The Art of Migrating

Bird migration is one of the most fascinating phenomena of the natural world. Of course, I may be a little biased in my judgement. However, it is hard to argue that migrating birds are spectacular, weaving invisible threads all over the world’s skies and connecting all habitats and ecosystems of the Earth.

Imagine, for an instant, being on a windswept, treeless tundra in Alaska. It is Fall, the days are getting shorter and temperatures are dropping. You are a Bar-tailed Godwit, a long-legged, long-billed, 340g, shorebird, feeding non-stop to get nice-and-fat before you embark on your long journey. After several weeks, you have increased your body fat by more than 50% and are waiting for a strong depression, which would sweep you off with a strong tailwind for your odyssey. And it is an odyssey, worthy of Greek mythology, even though you do it every Fall: you will embark on an oceanic crossing, aiming for the Antipodes, that is, New Zealand, in a non-stop, 10,400km flight, which will take more than eight days (and nights). Amazingly, for us humans, land-bound with feet of clay, you make your way from the northern reaches of the Earth all the way to the Southern Hemisphere. The navigational precision required to accomplish this feat is truly remarkable.

Thus, Alaska and New Zealand are connected by one Godwit, flying back-and-forth every year.

It is certainly a striking example but there are many more. At Cabot Head Research Station, we have been seeing and banding Blackpoll Warblers lately, a 12g songbird of the boreal forest. They do their own oceanic journey: after congregating on the shorelines of New England and the Maritimes, they take off over the sea, in a southeast direction – with the aid of tailwinds – and fly away, until they reach the trade winds. Then, they turn southwest, heading to South America, where they will spend the winter.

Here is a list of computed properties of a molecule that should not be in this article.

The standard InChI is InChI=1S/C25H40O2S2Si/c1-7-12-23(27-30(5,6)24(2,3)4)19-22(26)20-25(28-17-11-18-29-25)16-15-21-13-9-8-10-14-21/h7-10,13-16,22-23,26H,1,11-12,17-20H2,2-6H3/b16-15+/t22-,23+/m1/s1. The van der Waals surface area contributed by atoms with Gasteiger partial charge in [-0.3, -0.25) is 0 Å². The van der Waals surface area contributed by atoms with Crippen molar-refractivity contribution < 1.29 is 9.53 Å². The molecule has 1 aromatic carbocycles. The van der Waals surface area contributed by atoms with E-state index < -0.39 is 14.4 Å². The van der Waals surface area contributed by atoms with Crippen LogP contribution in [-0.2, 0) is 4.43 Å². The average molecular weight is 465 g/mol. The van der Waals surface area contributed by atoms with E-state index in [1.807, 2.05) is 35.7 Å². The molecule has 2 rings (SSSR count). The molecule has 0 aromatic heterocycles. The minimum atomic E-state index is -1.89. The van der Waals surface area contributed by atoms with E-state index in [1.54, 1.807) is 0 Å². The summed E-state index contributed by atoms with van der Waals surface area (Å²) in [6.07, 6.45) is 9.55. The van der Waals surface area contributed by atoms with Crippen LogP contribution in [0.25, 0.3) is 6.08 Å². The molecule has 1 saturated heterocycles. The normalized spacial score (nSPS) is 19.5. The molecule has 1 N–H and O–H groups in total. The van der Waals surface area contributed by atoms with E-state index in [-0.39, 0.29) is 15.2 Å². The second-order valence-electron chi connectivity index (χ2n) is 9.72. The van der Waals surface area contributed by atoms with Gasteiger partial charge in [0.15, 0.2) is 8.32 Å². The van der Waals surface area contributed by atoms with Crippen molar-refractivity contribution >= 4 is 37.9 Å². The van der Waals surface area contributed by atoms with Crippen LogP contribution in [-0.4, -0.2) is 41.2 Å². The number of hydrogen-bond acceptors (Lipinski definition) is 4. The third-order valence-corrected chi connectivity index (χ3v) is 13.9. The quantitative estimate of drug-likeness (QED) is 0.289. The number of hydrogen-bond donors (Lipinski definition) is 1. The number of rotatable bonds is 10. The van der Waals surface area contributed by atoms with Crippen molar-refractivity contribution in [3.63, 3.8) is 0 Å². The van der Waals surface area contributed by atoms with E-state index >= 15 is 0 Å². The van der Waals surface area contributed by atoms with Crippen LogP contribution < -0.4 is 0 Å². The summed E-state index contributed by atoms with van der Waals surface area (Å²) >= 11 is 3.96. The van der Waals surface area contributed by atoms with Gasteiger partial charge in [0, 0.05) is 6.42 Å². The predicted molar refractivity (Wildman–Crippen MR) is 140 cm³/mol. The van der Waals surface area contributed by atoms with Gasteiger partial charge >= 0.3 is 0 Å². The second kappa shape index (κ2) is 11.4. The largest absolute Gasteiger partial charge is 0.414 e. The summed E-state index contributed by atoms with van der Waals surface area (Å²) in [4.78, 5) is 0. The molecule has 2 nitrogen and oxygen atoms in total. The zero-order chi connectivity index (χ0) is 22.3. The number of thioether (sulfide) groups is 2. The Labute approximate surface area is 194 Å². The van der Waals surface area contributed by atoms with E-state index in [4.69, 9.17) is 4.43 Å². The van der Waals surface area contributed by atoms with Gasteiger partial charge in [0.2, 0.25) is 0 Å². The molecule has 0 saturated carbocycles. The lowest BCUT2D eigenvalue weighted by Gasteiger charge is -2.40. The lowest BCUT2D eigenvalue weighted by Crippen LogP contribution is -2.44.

To accomplish these migratory achievements, birds go through some major physiological changes. At migration time, birds exhibit restlessness, or Zugunruhe as it was first described by German scientists using caged birds: it is an increase of activities, such as wing-whirring, hopping and perching. But the major physiological change necessary for migration involves the accumulation of fat and other body reserves to sustain the bird and fuel its flight, since most birds cannot forage while flying. The urge to feed is called hyperphagia and is essential for acquiring the needed fuel reserves.

We sometimes observe the capacity of putting on weight when we recapture birds. For example, this year, two Red-eyed Vireos banded on September 2nd were recaptured five days later. Both had increased their fat score and weight: one vireo went from 16.3g to 18.4g, a 12% increase, whereas the other one went from 15.1g to 18.5g, a 29% increase!

The need to replenish fat reserves to successfully complete their migration illustrates the importance of good habitats along the routes of the migrant birds. It is essential – read, vital! – that birds find appropriate stopover sites to rest and eat, and eat, and eat some more, along the way. The connections migratory birds make across the world are thus not just between “breeding” and “wintering” grounds. It also includes all the places in between, like a string of pearls, some pearls bigger than others but all equally important.

Because, in the end, very few birds are like the Bar-tailed Godwits, flying non-stop for days on end with no need to stop at various “pearls”. And even this incredible bird does need the in-between places: in spring, its migration follows a more westerly course, along the Asian Pacific Rim, with multiple stops on mudflats and wetlands.